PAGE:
While she nibbled the last of the ice-cream and licked her fingers, Stacey supposed she would have to keep her next mouse alive for a few weeks. It was important to have a heart.

Thursday, 12 February 2015

Excuse #23 - Bowling a Maiden Over

When players from Afghanistan and Bangladesh run up and down the pitch at Manuka Oval as part of the Cricket World Cup, I might try to write a pitch for my latest story.

It would not be the first time I’ve whiled away my time at a cricket match. All those Saturday mornings keeping score at junior cricket or the time I got sunburnt at the Prime Minister’s XI come to mind. And filling in a blank scoresheet is a whole lot easier than writing words on a blank page.

Given that junior cricket is a few weeks away, the answer for writer’s block could be a trip to Bowral. Pottering through the Bradman Museum and International Cricket Hall of Fame or having a picnic at the picturesque Bradman Oval is bound to be inspirational. I’ve just got time to dust off the folding chair and fill the esky before the game between Cootamundra and Bowral on 15 February.

Cricket Captains Walk Cootamundra
As for Cootamundra, serious procrastinators would enjoy the Cricket Captains Walk where it’s possible to admire Australia’s cricketing greats, soak up the ambiance and think about statistical probabilities. I have calculated the likelihood of producing a quick 500 words after this kind of nostalgic reflection to be 500 to 1 against, with the usual standard deviation – much like a cricket ball off a crack in the wicket.

Statistically speaking, I might be better Setting Up My Starting XI for success. This is where I channel the Australian selectors online and pick a World Cup Team full of players like World Cup debutants Glenn Maxwell (122 off 57 balls in the warm-up match) and David Warner (127 off 115 balls against England at the SCG). It’s like writing that virtual best-seller where I can be Margaret Atwood and Ursula Le Guin all at once.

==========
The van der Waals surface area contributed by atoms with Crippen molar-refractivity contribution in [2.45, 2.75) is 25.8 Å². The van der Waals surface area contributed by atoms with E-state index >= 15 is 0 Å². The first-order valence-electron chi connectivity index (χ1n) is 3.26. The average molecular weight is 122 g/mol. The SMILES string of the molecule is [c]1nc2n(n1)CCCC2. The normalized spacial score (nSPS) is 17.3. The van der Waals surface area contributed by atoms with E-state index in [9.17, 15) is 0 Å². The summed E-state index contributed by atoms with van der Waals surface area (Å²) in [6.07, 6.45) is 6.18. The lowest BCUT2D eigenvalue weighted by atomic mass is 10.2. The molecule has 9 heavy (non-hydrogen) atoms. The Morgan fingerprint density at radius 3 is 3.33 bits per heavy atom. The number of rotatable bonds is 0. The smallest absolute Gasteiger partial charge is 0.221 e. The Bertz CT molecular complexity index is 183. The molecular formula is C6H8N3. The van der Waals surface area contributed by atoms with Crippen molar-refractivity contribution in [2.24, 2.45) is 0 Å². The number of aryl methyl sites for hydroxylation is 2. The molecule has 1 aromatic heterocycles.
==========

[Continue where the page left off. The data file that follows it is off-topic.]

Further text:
To even up the odds, when the Australian Cricket Team plays England at the Melbourne Cricket Ground on Valentine’s Day, and my loved one steps up to the remote control, I’ll pick up my pen, and like any good opener, settle in. I should be able to show some resilience, develop a relaxed style, get some runs on the board, and hit a six or two in my allotted overs. If I get drinks as well, I’ll know someone’s bowled a maiden over.

Tuesday, 10 February 2015

Do You Need an Agent?

This is the question facing all budding authors and there is no straightforward answer.

Before you decide you are willing to share at least 10% of the earnings from your published book, ask yourself: ‘What can an agent do for me?’

Some of the key things an agent can do are:

·         Make sure you only submit polished work for consideration by publishers
·         Pitch your manuscript to publishers (knowing which publishers might be interested, working their networks to bring your manuscript to attention and keeping it out of the ‘slush pile’)
·         Act as an intermediary between you and the prospective publisher
·         Negotiate terms (not only for the book rights, but also potentially for other forms of reproduction as well as add-ons like merchandising and film rights)
·         Help you keep to deadlines and publishing schedules
·         Act as your advocate and help manage financial affairs connected with your writing.

Even if you decide you want an agent, being able to secure one is not guaranteed. You will need to be persistent, shop around, and make sure you know something about the agent, their experience and the types of manuscripts they handle before you approach them.